Global audiences suspicious of AI-powered newsrooms, report finds

FILE PHOTO: Figurines with computers and smartphones are seen in front of the words "Artificial Intelligence AI" in this illustration taken, February 19, 2024. REUTERS/Dado Ruvic/Illustration/File Photo

(Reuters) - Global concerns about the use of AI in news production and misinformation are growing, a report published by the Reuters Institute for the Study of Journalism found, posing fresh challenges to newsrooms already struggling to engage audiences.

The institute's annual Digital News Report published on Monday, which this year is based on surveys of nearly 100,000 people across 47 countries, offers a picture of the hurdles news media faces in lifting revenue and sustaining business.

Newsrooms globally are working to address a new challenge with generative artificial intelligence, as tech giants and startups like Google and OpenAI build tools that can offer summaries of information and siphon traffic from news websites.

But the report found that consumers are suspicious about the use of AI to create news content, particularly for sensitive subjects such as politics.

According to the survey, 52% of U.S. respondents and 63% of UK respondents said they would be uncomfortable with news produced mostly with AI. The report surveyed 2,000 people in each country, noting that respondents were more comfortable with behind-the-scenes uses of AI to make journalists' work more efficient.

"It was surprising to see the level of suspicion," said Nic Newman, senior research associate at the Reuters Institute and lead author of the Digital News Report. "People broadly had fears about what might happen to content reliability and trust."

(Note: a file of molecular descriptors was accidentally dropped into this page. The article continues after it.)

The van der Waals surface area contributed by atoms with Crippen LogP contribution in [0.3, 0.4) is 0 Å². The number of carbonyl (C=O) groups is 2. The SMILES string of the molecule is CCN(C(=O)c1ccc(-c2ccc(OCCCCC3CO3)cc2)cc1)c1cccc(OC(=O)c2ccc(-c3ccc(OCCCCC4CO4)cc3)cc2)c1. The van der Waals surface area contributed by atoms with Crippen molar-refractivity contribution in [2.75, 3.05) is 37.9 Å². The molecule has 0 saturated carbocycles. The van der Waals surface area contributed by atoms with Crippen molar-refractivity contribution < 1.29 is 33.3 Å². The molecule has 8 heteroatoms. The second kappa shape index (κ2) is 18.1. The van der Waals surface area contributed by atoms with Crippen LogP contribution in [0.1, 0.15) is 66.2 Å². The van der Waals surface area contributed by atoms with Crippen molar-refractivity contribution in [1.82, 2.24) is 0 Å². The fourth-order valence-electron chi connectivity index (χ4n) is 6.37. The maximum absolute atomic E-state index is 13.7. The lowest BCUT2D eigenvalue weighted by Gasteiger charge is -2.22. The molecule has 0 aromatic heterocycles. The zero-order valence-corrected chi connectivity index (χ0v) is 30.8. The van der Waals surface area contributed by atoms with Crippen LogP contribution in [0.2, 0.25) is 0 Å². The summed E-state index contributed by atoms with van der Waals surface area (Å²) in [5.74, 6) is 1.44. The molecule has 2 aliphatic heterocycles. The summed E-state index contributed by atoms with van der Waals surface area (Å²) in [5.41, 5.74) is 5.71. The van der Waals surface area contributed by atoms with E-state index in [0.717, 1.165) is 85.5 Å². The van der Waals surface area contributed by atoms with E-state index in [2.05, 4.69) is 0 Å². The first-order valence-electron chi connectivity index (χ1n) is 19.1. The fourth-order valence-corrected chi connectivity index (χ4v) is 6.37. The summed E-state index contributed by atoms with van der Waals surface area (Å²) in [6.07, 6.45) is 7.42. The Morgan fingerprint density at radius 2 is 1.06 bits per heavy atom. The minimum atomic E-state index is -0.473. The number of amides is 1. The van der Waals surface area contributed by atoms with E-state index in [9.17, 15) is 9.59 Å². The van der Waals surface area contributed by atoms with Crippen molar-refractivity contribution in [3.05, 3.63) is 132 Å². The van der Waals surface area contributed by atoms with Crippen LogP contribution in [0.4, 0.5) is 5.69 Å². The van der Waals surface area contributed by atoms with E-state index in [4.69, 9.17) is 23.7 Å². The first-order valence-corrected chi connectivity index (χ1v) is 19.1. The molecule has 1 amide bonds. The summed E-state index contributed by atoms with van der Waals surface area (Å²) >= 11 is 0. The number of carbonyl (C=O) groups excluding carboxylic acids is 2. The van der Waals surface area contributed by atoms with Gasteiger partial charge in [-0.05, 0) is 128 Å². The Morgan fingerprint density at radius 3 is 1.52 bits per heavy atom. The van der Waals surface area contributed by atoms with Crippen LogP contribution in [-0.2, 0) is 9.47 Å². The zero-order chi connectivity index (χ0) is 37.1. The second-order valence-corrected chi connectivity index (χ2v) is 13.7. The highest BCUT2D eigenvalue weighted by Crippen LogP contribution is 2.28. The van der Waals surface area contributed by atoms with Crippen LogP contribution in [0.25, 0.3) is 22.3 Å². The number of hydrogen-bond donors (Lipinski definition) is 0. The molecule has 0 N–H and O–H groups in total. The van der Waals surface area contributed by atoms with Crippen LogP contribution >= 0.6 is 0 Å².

Concerns about false news content online rose by three percentage points from last year, with 59% of survey respondents saying they were worried. This figure was higher in South Africa and the U.S. at 81% and 72%, respectively, as both countries hold elections this year, the report said.

Another challenge facing news organizations is the general unwillingness of audiences to pay for news subscriptions. Following some growth during the pandemic, 17% of respondents across 20 countries said they paid for online news, a figure that has been unchanged for the past three years, the report said.

A significant proportion of news subscribers in the U.S. were also likely to be paying discounted rates due to trials or promotions, with 46% paying less than the full price for their subscriptions.


News influencers are playing a bigger role than mainstream media organizations in delivering the news to users of popular online platforms like TikTok.

In a survey of more than 5,600 TikTok users who said they used the app for news, 57% said they mostly paid attention to individual personalities, versus 34% who said they mainly followed journalists or news brands.

The findings show that newsrooms need to build a direct relationship with their audiences while also "strategically using the platforms to connect with people who are trickier to reach, like younger audiences," Newman said. "We see that these influencers have a bigger role on the platforms."

Vitus "V" Spehar, a TikTok creator with 3.1 million followers, was one news personality cited by some of the survey respondents. Spehar has become known for their unique style of delivering the top headlines of the day while laying on the floor under their desk, which they previously told Reuters is intended to offer a more gentle perspective on current events and contrast with a traditional news anchor who sits at a desk.

The Digital News Report surveyed people in the U.S., UK, France, Argentina and Brazil, asking them to name up to three mainstream or alternative accounts they follow for the news.

The top 10 individuals cited by respondents in the U.S. are most known for offering political commentary rather than original newsgathering, the report noted. These personalities included Tucker Carlson, a former Fox News anchor, Joe Rogan, who hosts the top podcast on Spotify and David Pakman, a progressive talk radio host.

The Reuters Institute for the Study of Journalism is funded by the Thomson Reuters Foundation, the philanthropic arm of Thomson Reuters.

(Reporting by Sheila Dang in Dallas; Editing by Sam Holmes)

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